Crows and ravens belong to a bird family known as Corvidae.
Generally, these species are notorious and mischievous birds to humans and pets. They will look for food in your trash bin and cause a mess while at that. Plus, they will tease your cats and dogs and even chase away predators such as hawks.
So why do crows chase hawks?
Crows chase hawks when they feel threatened by the hawk’s presence. Generally, a crow will become offensive if it thinks it has to protect itself or its babies from a predator. The crow will antagonize the hawk until the hawk flies away.
Birdwatchers have spotted crows chasing hawks many times especially when the crows outnumber the hawk.
Note that while crows are mischievous they are also very intelligent.
Keep reading this article to learn more about crows and what causes them to chase hawks away.
Crows and Their Mobbing Behavior
Mobbing refers to when a bird of a smaller species chases a bird of a larger species. Small birds will mob out and attack the large birds, which are mostly perching or gliding. Other birds apart from crows can also mob. These include sparrows and ravens.
Birds mob when they perceive the larger bird as a threat. Smaller birds such as crows and sparrows cannot scare away a predator on their own. However, in a crowd, they gain the confidence and bravery to chase away larger birds.
Mobbing birds aren’t killers. They only do this as a defense mechanism to protect their habitat, nests, eggs, food sources, and themselves.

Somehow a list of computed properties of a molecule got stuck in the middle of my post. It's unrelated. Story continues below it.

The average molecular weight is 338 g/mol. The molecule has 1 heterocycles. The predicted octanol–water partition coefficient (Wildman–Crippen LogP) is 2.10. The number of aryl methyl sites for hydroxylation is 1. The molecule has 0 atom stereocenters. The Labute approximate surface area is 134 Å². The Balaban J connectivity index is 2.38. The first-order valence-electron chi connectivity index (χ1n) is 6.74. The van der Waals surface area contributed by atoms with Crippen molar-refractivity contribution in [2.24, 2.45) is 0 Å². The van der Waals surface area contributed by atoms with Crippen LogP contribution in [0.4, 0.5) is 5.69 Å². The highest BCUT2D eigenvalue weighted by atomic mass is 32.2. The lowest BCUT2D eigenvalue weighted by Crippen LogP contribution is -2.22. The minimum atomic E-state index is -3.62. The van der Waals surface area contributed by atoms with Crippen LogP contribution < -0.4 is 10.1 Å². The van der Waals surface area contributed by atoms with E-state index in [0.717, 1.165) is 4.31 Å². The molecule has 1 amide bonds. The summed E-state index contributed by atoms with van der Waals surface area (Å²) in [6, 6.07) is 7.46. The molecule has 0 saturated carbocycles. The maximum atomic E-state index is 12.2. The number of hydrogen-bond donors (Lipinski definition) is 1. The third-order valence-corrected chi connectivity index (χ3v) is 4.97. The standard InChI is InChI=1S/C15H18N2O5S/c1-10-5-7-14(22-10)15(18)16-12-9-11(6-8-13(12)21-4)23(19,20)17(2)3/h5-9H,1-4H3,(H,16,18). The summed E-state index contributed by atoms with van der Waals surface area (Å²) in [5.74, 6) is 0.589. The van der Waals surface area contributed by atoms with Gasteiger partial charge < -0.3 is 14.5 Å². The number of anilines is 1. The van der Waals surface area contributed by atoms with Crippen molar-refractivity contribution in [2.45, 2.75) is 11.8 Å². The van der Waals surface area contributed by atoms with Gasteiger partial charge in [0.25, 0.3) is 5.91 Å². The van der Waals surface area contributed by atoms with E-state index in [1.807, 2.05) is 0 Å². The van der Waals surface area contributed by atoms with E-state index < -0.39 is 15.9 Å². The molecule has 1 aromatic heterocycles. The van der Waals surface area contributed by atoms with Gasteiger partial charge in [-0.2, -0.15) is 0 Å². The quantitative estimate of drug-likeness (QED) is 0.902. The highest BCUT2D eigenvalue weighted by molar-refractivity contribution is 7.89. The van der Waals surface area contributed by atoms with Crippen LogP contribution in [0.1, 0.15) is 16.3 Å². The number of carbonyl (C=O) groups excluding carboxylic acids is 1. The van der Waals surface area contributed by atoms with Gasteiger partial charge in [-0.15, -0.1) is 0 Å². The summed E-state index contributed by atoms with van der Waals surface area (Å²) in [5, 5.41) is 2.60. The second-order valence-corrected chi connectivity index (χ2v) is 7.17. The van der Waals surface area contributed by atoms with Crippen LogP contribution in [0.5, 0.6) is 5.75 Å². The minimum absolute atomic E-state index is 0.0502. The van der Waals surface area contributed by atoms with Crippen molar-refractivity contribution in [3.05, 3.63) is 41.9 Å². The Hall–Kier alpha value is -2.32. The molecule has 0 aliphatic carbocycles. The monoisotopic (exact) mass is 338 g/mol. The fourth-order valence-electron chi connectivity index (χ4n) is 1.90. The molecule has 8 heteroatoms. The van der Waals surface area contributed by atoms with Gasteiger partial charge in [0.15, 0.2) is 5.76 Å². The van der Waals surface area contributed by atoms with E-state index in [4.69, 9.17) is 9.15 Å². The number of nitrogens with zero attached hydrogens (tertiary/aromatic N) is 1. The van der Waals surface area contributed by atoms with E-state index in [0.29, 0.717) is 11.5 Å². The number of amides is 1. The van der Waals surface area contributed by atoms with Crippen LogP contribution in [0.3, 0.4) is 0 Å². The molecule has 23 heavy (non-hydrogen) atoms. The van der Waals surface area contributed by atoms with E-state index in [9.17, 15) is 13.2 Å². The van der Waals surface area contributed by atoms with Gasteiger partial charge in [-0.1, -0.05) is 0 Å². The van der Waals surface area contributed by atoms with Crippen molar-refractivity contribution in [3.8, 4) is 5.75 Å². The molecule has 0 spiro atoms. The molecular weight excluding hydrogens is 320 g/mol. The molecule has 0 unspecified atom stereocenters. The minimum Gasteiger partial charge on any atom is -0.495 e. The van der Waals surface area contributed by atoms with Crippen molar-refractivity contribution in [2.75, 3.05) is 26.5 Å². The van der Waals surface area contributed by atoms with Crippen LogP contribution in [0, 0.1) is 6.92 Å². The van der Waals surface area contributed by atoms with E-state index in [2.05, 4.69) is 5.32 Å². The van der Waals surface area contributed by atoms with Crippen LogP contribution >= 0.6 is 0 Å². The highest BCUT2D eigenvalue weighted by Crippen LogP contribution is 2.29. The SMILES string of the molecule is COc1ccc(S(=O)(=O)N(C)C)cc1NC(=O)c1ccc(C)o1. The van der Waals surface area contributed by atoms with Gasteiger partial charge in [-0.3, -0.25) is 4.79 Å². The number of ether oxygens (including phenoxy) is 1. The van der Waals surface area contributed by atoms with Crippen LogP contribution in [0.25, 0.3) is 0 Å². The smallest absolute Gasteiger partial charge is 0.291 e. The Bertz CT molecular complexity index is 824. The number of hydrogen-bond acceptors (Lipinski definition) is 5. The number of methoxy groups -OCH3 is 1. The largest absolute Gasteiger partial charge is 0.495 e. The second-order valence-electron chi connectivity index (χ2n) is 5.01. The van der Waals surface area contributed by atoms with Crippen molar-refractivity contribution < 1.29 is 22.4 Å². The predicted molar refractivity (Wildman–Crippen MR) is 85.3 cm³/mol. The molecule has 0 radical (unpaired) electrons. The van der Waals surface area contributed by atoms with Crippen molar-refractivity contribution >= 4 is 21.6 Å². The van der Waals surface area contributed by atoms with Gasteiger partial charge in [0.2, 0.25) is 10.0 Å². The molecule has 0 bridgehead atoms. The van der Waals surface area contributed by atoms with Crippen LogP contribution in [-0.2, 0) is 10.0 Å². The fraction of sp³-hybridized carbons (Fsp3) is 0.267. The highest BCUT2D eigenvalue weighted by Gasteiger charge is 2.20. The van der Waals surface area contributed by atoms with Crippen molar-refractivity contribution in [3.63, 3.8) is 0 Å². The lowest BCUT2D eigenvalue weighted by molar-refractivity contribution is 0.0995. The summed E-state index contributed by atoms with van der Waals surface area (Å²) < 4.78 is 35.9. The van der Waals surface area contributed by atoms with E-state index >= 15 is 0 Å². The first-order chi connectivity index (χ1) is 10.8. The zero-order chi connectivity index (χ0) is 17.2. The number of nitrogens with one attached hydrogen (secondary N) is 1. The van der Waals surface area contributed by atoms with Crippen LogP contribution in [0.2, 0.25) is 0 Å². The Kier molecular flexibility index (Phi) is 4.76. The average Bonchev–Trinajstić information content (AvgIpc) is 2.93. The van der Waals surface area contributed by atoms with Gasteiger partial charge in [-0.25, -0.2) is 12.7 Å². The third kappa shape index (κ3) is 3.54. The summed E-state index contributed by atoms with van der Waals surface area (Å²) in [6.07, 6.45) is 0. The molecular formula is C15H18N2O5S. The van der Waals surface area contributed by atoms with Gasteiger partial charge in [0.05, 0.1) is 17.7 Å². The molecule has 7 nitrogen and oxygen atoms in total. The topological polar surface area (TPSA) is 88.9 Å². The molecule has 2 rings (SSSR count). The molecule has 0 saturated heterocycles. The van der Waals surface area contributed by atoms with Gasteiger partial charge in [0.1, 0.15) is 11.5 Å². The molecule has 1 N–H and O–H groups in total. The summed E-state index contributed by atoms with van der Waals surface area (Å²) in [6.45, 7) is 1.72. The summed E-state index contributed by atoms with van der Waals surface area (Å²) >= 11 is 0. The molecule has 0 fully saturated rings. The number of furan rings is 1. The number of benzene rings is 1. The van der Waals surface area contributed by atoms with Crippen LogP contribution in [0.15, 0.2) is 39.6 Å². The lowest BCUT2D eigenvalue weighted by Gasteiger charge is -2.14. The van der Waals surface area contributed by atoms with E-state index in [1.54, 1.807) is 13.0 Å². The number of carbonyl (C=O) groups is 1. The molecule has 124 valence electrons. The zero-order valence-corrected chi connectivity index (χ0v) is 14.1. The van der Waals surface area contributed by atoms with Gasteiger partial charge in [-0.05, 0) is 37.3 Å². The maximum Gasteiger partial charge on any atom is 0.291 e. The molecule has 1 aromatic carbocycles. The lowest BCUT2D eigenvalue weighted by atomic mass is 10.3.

Keep in mind that crows are omnivores so they eat just about anything which means they might have a lot of things to protect.
Mobbing is a common behavior in crows. People often wonder why these small birds would attack large powerful birds like hawks. This is often because of crows mobbing behavior and tactics.
Crows will chase away hawks and other large birds in groups in order to protect themselves or their nesting area. However, what is more surprising, is that while the crows are chasing after the hawk, the hawk doesn’t defend itself.
Why Don’t Hawks Fight Back?
If hawks are such large and powerful predators then why don’t they attack any smaller birds that are chasing them away?
It’s common to see a large predatory bird being mobbed by smaller birds. But rarely do the predatory birds being mobbed fight back. In fact, at times, the predatory bird may even appear to ignore or tolerate the mobbing. However, if the mobbing doesn’t stop, it’s natural that the predatory bird would want to fight back, right?
The surprising thing is that the predatory bird will usually fly away instead of attacking back. So why don’t hawks retaliate? Research has found several reasons for this.
One surprising reason is that hawks are not aggressive.
Hawks have the strength and talons to fight and defeat a crow, but they usually don’t. Despite their small size, crows are clever birds that can be difficult to pin down. So crows would be able to maneuver and be too challenging for a hawk to easily kill.
If the hawk did decide to fight back, the hawk would use too much energy so the hawk decides to not fight back and waste its energy. This doesn’t mean hawks are lazy.